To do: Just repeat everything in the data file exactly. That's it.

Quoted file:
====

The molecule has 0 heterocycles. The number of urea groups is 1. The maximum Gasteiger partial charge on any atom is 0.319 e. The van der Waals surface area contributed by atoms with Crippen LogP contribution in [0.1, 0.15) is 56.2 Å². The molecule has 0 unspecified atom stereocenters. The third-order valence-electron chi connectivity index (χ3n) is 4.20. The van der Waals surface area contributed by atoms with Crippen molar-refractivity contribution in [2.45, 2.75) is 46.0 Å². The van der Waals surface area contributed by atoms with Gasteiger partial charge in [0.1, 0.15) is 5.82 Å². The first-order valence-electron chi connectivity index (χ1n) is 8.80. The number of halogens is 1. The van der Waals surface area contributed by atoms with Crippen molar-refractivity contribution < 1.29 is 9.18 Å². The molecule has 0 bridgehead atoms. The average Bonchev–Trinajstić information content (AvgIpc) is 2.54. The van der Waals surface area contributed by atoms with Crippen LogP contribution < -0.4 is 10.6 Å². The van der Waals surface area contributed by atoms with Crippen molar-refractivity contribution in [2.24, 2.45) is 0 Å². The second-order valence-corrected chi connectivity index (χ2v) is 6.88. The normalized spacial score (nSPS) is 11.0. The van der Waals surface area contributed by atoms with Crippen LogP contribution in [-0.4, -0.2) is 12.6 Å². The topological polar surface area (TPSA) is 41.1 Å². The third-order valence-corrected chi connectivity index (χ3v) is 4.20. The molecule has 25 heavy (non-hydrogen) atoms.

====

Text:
The molecule has 0 heterocycles. The number of urea groups is 1. The maximum Gasteiger partial charge on any atom is 0.319 e. The van der Waals surface area contributed by atoms with Crippen LogP contribution in [0.1, 0.15) is 56.2 Å². The molecule has 0 unspecified atom stereocenters. The third-order valence-electron chi connectivity index (χ3n) is 4.20. The van der Waals surface area contributed by atoms with Crippen molar-refractivity contribution in [2.45, 2.75) is 46.0 Å². The van der Waals surface area contributed by atoms with Gasteiger partial charge in [0.1, 0.15) is 5.82 Å². The first-order valence-electron chi connectivity index (χ1n) is 8.80. The number of halogens is 1. The van der Waals surface area contributed by atoms with Crippen molar-refractivity contribution < 1.29 is 9.18 Å². The molecule has 0 bridgehead atoms. The average Bonchev–Trinajstić information content (AvgIpc) is 2.54. The van der Waals surface area contributed by atoms with Crippen LogP contribution < -0.4 is 10.6 Å². The van der Waals surface area contributed by atoms with Crippen molar-refractivity contribution in [2.24, 2.45) is 0 Å². The second-order valence-corrected chi connectivity index (χ2v) is 6.88. The normalized spacial score (nSPS) is 11.0. The van der Waals surface area contributed by atoms with Crippen LogP contribution in [-0.4, -0.2) is 12.6 Å². The topological polar surface area (TPSA) is 41.1 Å². The third-order valence-corrected chi connectivity index (χ3v) is 4.20. The molecule has 25 heavy (non-hydrogen) atoms.